Retronaut unearthed a couple of weird 1930s ads for Virginia Rounds (grandmother brand to Virginia Slims), a cigarette by Benson & Hedges aimed at women.
The example above, with its sharable dark humour and user-generated content contest, isn't that different from "breakthrough" social media campaigns today. (Although the disregard for the baby's health would also create a massive social media PR meltdown in today's more sensitive media era.)
The campaign also used celebrity. Illustrator Russell Patterson was a legend, having helped define the flapper style in his 1920s cover and interior artwork for publications like The Saturday Evening Post, Vogue, Vanity Fair, Cosmopolitan, Redbook and Photoplay. He was also a successful syndicated cartoonist.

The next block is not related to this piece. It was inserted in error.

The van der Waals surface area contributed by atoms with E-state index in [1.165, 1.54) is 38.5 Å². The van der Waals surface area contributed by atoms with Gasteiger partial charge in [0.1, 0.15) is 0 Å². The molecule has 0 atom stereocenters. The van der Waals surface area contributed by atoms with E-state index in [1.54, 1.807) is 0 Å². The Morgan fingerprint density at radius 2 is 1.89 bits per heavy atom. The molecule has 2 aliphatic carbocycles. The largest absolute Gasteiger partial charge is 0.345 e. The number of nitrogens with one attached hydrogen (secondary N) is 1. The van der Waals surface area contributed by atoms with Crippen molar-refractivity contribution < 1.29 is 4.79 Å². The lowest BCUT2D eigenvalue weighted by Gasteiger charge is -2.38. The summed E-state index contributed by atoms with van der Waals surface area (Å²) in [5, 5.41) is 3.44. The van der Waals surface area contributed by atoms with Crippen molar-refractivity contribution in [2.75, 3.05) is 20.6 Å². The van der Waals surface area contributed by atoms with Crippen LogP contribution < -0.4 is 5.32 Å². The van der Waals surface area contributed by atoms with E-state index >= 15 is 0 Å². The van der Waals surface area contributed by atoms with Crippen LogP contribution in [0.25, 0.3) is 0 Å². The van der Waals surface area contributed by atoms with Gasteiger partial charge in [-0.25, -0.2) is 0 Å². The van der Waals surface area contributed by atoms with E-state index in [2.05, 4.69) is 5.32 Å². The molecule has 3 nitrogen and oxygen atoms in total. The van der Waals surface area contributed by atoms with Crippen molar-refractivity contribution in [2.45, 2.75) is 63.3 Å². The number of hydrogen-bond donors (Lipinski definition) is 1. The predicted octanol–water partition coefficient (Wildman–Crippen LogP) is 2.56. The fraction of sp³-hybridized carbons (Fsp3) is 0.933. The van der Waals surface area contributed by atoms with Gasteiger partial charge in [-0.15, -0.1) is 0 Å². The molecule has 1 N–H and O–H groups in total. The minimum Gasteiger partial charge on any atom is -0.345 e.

The dated, but interesting, "girl power" approach in the ad above foreshadows Virginia Slims' 1960s pseudo-feminist marketing strategy of "You've come a long way baby". And like it, it commits the unforgivable crime of co-opting female empowerment to sell a deadly product.
I found one more ad from the series at tobaccodocuments.org: